If you’re looking for a challenging puzzle that can provide endless hours of gameplay, you might try your hand at pentominoes. It is based on a Roman game, but the term was coined by Solomon W Golomb in the 1950s1. Pentominoes is somewhat a never-ending jigsaw puzzle with only 12 pieces that can be arranged in countless configurations and has thousands of possible solutions.

The pieces themselves are all the combinations you can make by aligning the edges of five squares2. These resulting shapes will look familiar to anyone who has played Tetris3 as the same principle applies, with the only difference being that the pieces in Tetris are made up of four squares instead of five.

The game of pentominoes is described in Arthur C Clarke’s book, *Imperial Earth*. In the book, the player is asked to first ‘discover’ all the pieces before continuing to the arrangements of the pieces. There are actually only 12 possible arrangements. Some people have adopted a shorthand alphabet for naming the pieces; they are named after the letters they most resemble. However, several of these take some imagination. F, I, L, N, P, T, U, V, W, X, Y and Z.

The puzzle is played by arranging the pieces to fit an area of 60 squares. Actually this is inevitible since 12 pieces of five squares each will always take an area of 60 squares if they are not overlapping. However, rectangles are usually preferred. You can make 3×20, 4×15, 5×12 and 6×10 rectangles using all 12 pieces only once.

The most common arrangement is the 6×10 rectangle. There are 2,339 possible solutions to this, barring isomorphisms. This may look like an easy puzzle to solve, but it’s not. Inevitably, what happens when you first try to solve pentominoes is that you tend to end up with the last piece and an empty hole that’s the shape of a piece you’ve already used, not the shape of the piece you have in your hand. Quite frustrating and unfortunately it happens quite often. The other configurations have fewer possible solutions, but are easier to solve (probably for that very reason). For example, there are only two unique solutions to fit the pieces into an area of 3×20. Since it is such a long narrow shape, some of the pieces will only fit into it in certain orientations. Therefore, you don’t need to try fitting a piece that is four squares on a side against a three square dimension of the rectangle.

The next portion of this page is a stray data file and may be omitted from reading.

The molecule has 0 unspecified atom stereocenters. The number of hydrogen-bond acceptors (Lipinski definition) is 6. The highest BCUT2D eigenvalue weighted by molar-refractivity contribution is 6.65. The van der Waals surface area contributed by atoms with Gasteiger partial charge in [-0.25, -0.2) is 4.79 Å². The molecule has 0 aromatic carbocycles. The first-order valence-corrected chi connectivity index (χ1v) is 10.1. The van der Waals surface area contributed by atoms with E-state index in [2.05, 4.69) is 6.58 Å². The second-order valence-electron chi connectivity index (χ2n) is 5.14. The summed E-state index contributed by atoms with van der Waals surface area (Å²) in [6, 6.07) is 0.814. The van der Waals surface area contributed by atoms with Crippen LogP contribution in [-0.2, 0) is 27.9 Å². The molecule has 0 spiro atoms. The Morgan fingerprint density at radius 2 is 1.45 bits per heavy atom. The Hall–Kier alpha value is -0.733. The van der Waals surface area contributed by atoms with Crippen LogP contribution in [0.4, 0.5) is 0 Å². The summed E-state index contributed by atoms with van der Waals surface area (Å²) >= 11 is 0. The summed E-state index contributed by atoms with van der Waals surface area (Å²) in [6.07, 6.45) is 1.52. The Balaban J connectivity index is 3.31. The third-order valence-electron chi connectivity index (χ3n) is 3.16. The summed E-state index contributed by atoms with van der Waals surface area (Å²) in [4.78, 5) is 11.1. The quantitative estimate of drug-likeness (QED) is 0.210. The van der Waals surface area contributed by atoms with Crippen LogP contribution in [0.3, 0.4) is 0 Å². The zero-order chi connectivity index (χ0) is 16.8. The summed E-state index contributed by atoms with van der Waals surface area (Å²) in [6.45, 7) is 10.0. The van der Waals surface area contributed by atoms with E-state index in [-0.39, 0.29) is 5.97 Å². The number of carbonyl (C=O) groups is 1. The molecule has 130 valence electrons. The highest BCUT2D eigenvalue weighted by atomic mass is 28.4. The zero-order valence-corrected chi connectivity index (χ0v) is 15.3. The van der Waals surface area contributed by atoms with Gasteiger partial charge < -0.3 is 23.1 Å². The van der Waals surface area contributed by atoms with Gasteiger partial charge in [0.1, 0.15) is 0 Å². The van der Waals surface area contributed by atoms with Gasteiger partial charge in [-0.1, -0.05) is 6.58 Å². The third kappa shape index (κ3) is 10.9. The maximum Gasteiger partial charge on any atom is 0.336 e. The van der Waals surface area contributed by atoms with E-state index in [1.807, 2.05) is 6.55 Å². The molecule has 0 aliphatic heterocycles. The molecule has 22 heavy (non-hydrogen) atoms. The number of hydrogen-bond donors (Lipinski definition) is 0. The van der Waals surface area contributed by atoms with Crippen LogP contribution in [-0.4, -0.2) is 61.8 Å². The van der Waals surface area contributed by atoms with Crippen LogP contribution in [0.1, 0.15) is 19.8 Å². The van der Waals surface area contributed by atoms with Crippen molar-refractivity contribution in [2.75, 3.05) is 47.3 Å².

Other configurations leave empty shapes in the centre (think of a square doughnut), or have internal angles (think of a large plus sign). But the stumper is still the 6 X 10 rectangle. All those possible solutions! And you might spend days or weeks before you find even a couple, or any at all for that matter.

Another common way to play pentominoes is called the replication problem (sometimes called the triplication problem). Try to recreate a scale model three times the dimensions of the original of each of the pieces using nine of the other pieces. This can be done with all 12 pentominoes.

Pentomino pieces can also be used in a competitive game for two or three players using a chess board with squares that conform to the size of the pieces. Each player in turn places a piece on the board. The pieces may not overlap or extend beyond the edges of the board. However, they don’t need to be placed adjacently. The object of the game is to be the last player able to place a piece legally on the board. The game will last between five and 12 moves.

The pieces can be bought from online shops, or can be constructed at home using wooden craft blocks or even Lego bricks. Of course, if you have access to a wood shop, you could make a fine set by using a scroll saw and some nice hardwood. Or you could even use thin balsa and a sharp knife, but these do tend to get broken.

A very good source for more information on pentominoes and other two- and three-dimensional polyforms can be found at The Poly Pages.